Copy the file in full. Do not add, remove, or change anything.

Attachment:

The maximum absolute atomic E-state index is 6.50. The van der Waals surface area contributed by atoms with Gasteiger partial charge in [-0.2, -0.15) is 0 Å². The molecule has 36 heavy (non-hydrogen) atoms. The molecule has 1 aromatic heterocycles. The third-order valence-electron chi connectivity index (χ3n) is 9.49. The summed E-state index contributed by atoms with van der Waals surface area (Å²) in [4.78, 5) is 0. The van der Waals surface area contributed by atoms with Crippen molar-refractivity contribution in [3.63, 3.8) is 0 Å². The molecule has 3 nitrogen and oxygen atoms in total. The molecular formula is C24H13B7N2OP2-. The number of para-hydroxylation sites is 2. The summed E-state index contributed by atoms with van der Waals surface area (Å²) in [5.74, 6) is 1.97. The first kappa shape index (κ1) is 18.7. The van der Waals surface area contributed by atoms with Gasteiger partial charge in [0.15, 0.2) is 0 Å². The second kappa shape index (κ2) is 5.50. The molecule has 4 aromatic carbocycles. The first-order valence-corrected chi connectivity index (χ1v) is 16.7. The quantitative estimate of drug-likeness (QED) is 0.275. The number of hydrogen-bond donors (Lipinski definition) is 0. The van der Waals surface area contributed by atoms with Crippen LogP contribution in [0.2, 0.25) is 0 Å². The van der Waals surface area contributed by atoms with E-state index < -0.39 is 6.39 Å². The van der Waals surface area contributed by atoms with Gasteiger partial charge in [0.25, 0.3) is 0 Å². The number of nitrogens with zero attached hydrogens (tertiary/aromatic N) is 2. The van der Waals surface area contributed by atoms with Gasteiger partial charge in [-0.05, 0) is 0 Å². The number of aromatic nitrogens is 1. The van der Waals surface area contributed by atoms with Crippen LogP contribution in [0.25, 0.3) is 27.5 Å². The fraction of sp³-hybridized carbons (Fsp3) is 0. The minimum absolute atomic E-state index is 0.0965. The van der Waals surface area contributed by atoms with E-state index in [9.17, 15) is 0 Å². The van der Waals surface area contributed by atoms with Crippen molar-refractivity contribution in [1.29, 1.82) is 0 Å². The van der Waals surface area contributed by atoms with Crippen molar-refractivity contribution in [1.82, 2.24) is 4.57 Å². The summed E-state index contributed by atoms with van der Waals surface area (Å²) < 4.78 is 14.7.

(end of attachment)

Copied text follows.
The maximum absolute atomic E-state index is 6.50. The van der Waals surface area contributed by atoms with Gasteiger partial charge in [-0.2, -0.15) is 0 Å². The molecule has 36 heavy (non-hydrogen) atoms. The molecule has 1 aromatic heterocycles. The third-order valence-electron chi connectivity index (χ3n) is 9.49. The summed E-state index contributed by atoms with van der Waals surface area (Å²) in [4.78, 5) is 0. The van der Waals surface area contributed by atoms with Crippen molar-refractivity contribution in [3.63, 3.8) is 0 Å². The molecule has 3 nitrogen and oxygen atoms in total. The molecular formula is C24H13B7N2OP2-. The number of para-hydroxylation sites is 2. The summed E-state index contributed by atoms with van der Waals surface area (Å²) in [5.74, 6) is 1.97. The first kappa shape index (κ1) is 18.7. The van der Waals surface area contributed by atoms with Gasteiger partial charge in [0.15, 0.2) is 0 Å². The second kappa shape index (κ2) is 5.50. The molecule has 4 aromatic carbocycles. The first-order valence-corrected chi connectivity index (χ1v) is 16.7. The quantitative estimate of drug-likeness (QED) is 0.275. The number of hydrogen-bond donors (Lipinski definition) is 0. The van der Waals surface area contributed by atoms with Crippen LogP contribution in [0.2, 0.25) is 0 Å². The van der Waals surface area contributed by atoms with E-state index < -0.39 is 6.39 Å². The van der Waals surface area contributed by atoms with Gasteiger partial charge in [0.25, 0.3) is 0 Å². The number of nitrogens with zero attached hydrogens (tertiary/aromatic N) is 2. The van der Waals surface area contributed by atoms with Gasteiger partial charge in [-0.05, 0) is 0 Å². The number of aromatic nitrogens is 1. The van der Waals surface area contributed by atoms with Crippen LogP contribution in [0.25, 0.3) is 27.5 Å². The fraction of sp³-hybridized carbons (Fsp3) is 0. The minimum absolute atomic E-state index is 0.0965. The van der Waals surface area contributed by atoms with E-state index in [9.17, 15) is 0 Å². The van der Waals surface area contributed by atoms with Crippen molar-refractivity contribution in [1.29, 1.82) is 0 Å². The van der Waals surface area contributed by atoms with Crippen molar-refractivity contribution in [1.82, 2.24) is 4.57 Å². The summed E-state index contributed by atoms with van der Waals surface area (Å²) < 4.78 is 14.7.